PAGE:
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Accelerate LI Seeds First Batch of Biotech, Cleantech Startups

Xconomy New York — 

After a few years of organizing and bringing together local VC firms, picking an investment philosophy, and sifting through pitches from hopeful startups, Accelerate Long Island has selected its first companies to seed.

Accelerate LI, the broad, non-profit initiative to commercialize research out of Long Island’s research institutions, and its strategic funding partner, the Long Island Emerging Technologies Fund (LIETF), are investing a total of $500,000 into five local startups. Each of the five startups, which are either life sciences or cleantech companies, are getting $100,000 in seed money apiece—$50,000 in grant money from Accelerate LI, and $50,000 in financing from the LIETF—to develop their businesses. The five companies—Goddard Labs, Green Sulfcrete, PolyNova, SynchroPET, and Traverse Biosciences—are the first to win backing from Accelerate LI since the initiative came together in 2011.

“It’s a good group,” says Accelerate LI executive director Mark Lesko. “It’s nice to have the first five done.”

From left: Ted Claiborne (PolyNova), Mark Lesko (Accelerate LI), Joe Scaduto (Traverse), Marc Alessi (SynchroPET), and Bill Biamonte (Green Sulfcrete)

From left: Ted Claiborne (PolyNova), Mark Lesko (Accelerate LI), Joe Scaduto (Traverse), Marc Alessi (SynchroPET), and Bill Biamonte (Green Sulfcrete)

Each is getting the $100,000 up front. The non-profit organization isn’t getting any equity in return, though the cash it provides turns to debt should any of the startups either leave New York, go bankrupt, or go public, according to Lesko. The LIETF, however, a private fund backed by Long Island VC firms Topspin Partners and Jove Equity Partners, will each get convertible debt in the nascent companies that would turn into small equity stakes (less than 5 percent) upon a follow-on investment, like a Series A round.

Indeed, the cash is meant to provide a stepping-stone for these companies—$100,000, of course, is a nominal amount for a life sciences startup. But Lesko says that each investment was meant to be “impactful” enough that it would clearly get each startup to a milestone—like taking steps to protect intellectual property or running a key experiment—to boost its value and attract bigger investments. SynchroPET co-founder Marc Alessi, for instance, says that the cash is helping him close out a larger seed round. Goddard Labs is buying a key piece of equipment that will enable it to do more testing.

“We want to help them graduate to the angel investment level,” Lesko says.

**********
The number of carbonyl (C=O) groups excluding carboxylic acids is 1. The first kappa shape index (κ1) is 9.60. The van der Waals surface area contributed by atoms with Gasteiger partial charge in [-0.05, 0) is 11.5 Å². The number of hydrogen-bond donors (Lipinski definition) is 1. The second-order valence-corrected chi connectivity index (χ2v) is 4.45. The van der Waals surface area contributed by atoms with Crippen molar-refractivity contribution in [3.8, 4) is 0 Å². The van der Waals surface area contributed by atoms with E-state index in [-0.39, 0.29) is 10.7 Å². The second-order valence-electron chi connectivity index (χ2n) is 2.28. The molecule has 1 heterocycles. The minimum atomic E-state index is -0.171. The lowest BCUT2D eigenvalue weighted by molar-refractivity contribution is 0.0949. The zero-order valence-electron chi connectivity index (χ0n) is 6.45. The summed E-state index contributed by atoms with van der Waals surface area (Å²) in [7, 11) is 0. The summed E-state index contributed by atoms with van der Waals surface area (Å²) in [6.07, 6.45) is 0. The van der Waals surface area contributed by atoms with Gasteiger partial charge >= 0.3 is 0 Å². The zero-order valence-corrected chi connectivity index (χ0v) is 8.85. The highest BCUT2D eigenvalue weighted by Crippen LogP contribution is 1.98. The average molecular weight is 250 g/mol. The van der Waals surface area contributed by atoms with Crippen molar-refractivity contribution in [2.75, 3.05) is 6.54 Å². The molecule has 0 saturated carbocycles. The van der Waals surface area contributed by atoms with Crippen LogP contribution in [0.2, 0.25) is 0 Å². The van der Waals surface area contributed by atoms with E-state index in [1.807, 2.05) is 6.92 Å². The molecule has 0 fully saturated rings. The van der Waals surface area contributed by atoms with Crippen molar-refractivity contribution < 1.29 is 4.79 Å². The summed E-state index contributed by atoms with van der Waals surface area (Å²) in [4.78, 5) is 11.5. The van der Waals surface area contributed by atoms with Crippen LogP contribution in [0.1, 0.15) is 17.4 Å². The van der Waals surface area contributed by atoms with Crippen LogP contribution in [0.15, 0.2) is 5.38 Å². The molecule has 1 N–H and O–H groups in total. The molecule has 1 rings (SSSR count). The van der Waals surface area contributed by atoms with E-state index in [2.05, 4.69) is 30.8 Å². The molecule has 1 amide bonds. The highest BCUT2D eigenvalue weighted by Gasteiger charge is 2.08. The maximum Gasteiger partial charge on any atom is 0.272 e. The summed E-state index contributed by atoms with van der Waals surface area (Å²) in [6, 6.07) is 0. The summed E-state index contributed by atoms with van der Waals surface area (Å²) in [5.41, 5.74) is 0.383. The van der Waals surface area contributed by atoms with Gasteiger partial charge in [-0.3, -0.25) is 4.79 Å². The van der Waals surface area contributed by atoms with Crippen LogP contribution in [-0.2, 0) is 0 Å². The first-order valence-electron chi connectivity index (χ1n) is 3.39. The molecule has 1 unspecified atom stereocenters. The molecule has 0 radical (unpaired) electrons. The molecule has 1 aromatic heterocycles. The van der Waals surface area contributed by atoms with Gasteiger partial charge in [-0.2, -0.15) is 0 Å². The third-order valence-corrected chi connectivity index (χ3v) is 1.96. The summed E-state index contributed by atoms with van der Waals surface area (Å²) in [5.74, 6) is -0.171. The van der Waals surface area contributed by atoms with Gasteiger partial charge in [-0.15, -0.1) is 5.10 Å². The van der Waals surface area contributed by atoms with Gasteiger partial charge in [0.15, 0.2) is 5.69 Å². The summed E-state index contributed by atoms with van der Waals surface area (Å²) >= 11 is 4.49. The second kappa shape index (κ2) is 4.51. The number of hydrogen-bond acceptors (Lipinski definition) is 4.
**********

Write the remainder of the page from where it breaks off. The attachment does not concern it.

Accelerate LI was formed three years ago by the presidents of several of Long Island’s big research institutions, including Cold Spring Harbor Laboratory, Brookhaven National Laboratory, Stony Brook University, as well as other participants invested in the local startup scene. The idea was to put together a broad, non-profit, regionally-focused organization that could turn the research coming out of the area into commercial products, and help spur the development of a startup ecosystem—in both biotech and tech—on Long Island.

The state of New York awarded Accelerate LI a $500,000 grant to get started, and a few other local VC firms—Canrock Ventures and Jove—started the LIETF, agreeing to plunk down $750,000 in private cash. Canrock has since bowed out and been replaced by Topspin Partners because the potential deals coming in were largely life sciences companies, which aren’t the investment focus of Canrock, according to Lesko. Accelerate LI still aims to use the remaining cash from the $1.25 million to invest in another five startups, and it’s investment philosophy—which was originally more tech-centric—is now a focus on life science and clean energy technologies, “with a bias towards tech transfer out of the research institutions on Long Island,” Lesko says.

“On Long Island there’s really no funding source at the proof of concept/seed stage [for life science companies],” he says. “Frankly, very few angels will consider those types of investments because there’s this perception that the timelines are so long that you won’t achieve a return on your investment for 10 or 12 years.”

The organization’s mission is broad: it’s not just trying to fill these gaps and seed fund startups, but help establish an entrepreneurial community in Long Island. It helps bring in seasoned executives (entrepreneurs-in-residence) and business school students to mentor young entrepreneurs and work on business plans so they’re ready to pitch their companies to the seed funds. It holds meetings and events gathering local entrepreneurs and CEOs to exchange ideas. Alessi says, for instance, that the organization has helped bring together “various silos in [the local] innovation ecosystem.”

“The experience has been very positive, even when negotiating the terms of the LIETF matching funds was appropriately tough,” says Traverse founder Joe Scaduto. “Interactions with Accelerate LI and LIETF forced us to seriously consider critical business issues, including market focus, product development strategy, and intellectual property…[and] gaining access to professionals with relevant experience has been invaluable.”